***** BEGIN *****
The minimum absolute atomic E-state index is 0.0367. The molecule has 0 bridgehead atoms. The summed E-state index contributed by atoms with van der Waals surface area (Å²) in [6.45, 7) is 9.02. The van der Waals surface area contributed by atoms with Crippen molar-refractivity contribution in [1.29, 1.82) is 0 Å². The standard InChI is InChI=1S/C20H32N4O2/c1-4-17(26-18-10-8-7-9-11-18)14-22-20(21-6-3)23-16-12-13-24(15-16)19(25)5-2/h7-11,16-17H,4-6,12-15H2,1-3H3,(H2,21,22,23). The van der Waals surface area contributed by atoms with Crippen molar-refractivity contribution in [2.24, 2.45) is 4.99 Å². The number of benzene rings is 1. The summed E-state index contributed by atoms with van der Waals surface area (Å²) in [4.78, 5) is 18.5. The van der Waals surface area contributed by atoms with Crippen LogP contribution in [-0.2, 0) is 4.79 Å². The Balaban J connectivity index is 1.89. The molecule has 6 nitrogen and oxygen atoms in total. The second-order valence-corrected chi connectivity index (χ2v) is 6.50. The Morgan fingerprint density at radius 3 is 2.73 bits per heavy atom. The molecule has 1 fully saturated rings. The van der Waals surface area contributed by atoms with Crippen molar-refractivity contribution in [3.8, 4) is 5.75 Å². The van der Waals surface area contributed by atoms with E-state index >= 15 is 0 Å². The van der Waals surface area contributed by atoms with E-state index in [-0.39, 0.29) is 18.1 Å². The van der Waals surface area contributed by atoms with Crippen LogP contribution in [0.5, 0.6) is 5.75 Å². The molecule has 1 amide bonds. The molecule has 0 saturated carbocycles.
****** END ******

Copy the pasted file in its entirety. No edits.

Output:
The minimum absolute atomic E-state index is 0.0367. The molecule has 0 bridgehead atoms. The summed E-state index contributed by atoms with van der Waals surface area (Å²) in [6.45, 7) is 9.02. The van der Waals surface area contributed by atoms with Crippen molar-refractivity contribution in [1.29, 1.82) is 0 Å². The standard InChI is InChI=1S/C20H32N4O2/c1-4-17(26-18-10-8-7-9-11-18)14-22-20(21-6-3)23-16-12-13-24(15-16)19(25)5-2/h7-11,16-17H,4-6,12-15H2,1-3H3,(H2,21,22,23). The van der Waals surface area contributed by atoms with Crippen molar-refractivity contribution in [2.24, 2.45) is 4.99 Å². The number of benzene rings is 1. The summed E-state index contributed by atoms with van der Waals surface area (Å²) in [4.78, 5) is 18.5. The van der Waals surface area contributed by atoms with Crippen LogP contribution in [-0.2, 0) is 4.79 Å². The Balaban J connectivity index is 1.89. The molecule has 6 nitrogen and oxygen atoms in total. The second-order valence-corrected chi connectivity index (χ2v) is 6.50. The Morgan fingerprint density at radius 3 is 2.73 bits per heavy atom. The molecule has 1 fully saturated rings. The van der Waals surface area contributed by atoms with Crippen molar-refractivity contribution in [3.8, 4) is 5.75 Å². The van der Waals surface area contributed by atoms with E-state index >= 15 is 0 Å². The van der Waals surface area contributed by atoms with E-state index in [-0.39, 0.29) is 18.1 Å². The van der Waals surface area contributed by atoms with Crippen LogP contribution in [0.5, 0.6) is 5.75 Å². The molecule has 1 amide bonds. The molecule has 0 saturated carbocycles.